Off A Side Road Near Staunton | Poem by Stanley Plumly

In many of those Japanese paintings with Mt. Fuji in the background, we find tiny figures moving along under the immensity of the landscape. Here’s an American version of a scene like that, by Stanley Plumly of Maryland, one of our country’s most accomplished poets.

In many of those Japanese paintings with Mt. Fuji in the background, we find tiny figures moving along under the immensity of the landscape. Here’s an American version of a scene like that, by Stanley Plumly of Maryland, one of our country’s most accomplished poets.

 

Off A Side Road Near Staunton


Some nothing afternoon, no one anywhere,

an early autumn stillness in the air,

the kind of empty day you fill by taking in

the full size of the valley and its layers leading

slowly to the Blue Ridge, the quality of country,

if you stand here long enough, you could stay

for, step into, the way a landscape, even on a wall,

pulls you in, one field at a time, pasture and fall

meadow, high above the harvest, perfect

to the tree line, then spirit clouds and intermittent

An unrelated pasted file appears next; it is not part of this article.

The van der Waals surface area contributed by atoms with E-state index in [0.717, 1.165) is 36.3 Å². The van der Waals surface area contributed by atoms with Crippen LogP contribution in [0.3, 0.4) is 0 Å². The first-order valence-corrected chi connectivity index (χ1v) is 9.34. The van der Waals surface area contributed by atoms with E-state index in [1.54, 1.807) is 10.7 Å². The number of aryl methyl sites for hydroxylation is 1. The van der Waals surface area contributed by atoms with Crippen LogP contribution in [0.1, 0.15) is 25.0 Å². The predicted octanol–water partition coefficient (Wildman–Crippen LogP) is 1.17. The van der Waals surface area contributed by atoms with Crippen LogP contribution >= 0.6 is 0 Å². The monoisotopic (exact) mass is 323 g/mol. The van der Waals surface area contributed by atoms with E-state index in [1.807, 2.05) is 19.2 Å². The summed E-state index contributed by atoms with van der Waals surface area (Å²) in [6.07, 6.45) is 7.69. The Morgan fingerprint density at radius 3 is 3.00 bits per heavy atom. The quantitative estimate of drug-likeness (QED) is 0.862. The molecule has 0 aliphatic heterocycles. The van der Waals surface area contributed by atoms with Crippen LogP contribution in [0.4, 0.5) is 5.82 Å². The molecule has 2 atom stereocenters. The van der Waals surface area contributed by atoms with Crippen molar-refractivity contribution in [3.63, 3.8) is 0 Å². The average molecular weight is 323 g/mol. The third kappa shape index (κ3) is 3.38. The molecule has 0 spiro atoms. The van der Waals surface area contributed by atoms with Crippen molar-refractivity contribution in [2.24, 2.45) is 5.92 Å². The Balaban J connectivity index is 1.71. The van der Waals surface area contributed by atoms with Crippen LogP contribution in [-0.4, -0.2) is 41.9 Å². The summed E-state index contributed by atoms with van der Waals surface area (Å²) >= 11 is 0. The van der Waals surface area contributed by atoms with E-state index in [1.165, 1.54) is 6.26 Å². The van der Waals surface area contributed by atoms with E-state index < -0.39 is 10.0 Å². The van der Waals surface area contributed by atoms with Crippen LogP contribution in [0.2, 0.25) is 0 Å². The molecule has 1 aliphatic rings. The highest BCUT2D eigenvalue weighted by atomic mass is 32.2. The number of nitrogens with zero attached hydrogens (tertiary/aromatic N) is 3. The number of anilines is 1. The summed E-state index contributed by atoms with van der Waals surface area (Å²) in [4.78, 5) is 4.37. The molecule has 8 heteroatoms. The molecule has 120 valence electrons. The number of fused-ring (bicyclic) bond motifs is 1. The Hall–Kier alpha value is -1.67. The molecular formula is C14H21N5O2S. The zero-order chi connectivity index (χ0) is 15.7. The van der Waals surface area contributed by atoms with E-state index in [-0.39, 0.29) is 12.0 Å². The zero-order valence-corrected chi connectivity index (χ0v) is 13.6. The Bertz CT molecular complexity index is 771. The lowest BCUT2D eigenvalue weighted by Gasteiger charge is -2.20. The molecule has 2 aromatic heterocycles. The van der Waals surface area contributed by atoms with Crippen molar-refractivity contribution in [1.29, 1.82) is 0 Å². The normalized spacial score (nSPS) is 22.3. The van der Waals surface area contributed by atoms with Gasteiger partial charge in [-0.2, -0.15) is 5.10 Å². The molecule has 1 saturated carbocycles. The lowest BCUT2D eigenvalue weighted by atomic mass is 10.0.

sunlit smoky rain riding the tops of the mountains,

though you could walk until it’s dark and not reach those rains—

you could walk the rest of the day into the picture

and not know why, at any given moment, you’re there.

 

American Life in Poetry is made possible by The Poetry Foundation, publisher of Poetrymagazine. It is also supported by the Department of English at the University of Nebraska-Lincoln. Reprinted from Old Heart, by Stanley Plumly. Copyright ©2007 by Stanley Plumly. Used by permission of the publisher, W.W. Norton & Company, Inc. Introduction copyright ©2011 by The Poetry Foundation. The introduction’s author, Ted Kooser, served as United States Poet Laureate Consultant in Poetry to the Library of Congress from 2004-2006. We do not accept unsolicited manuscripts.

 

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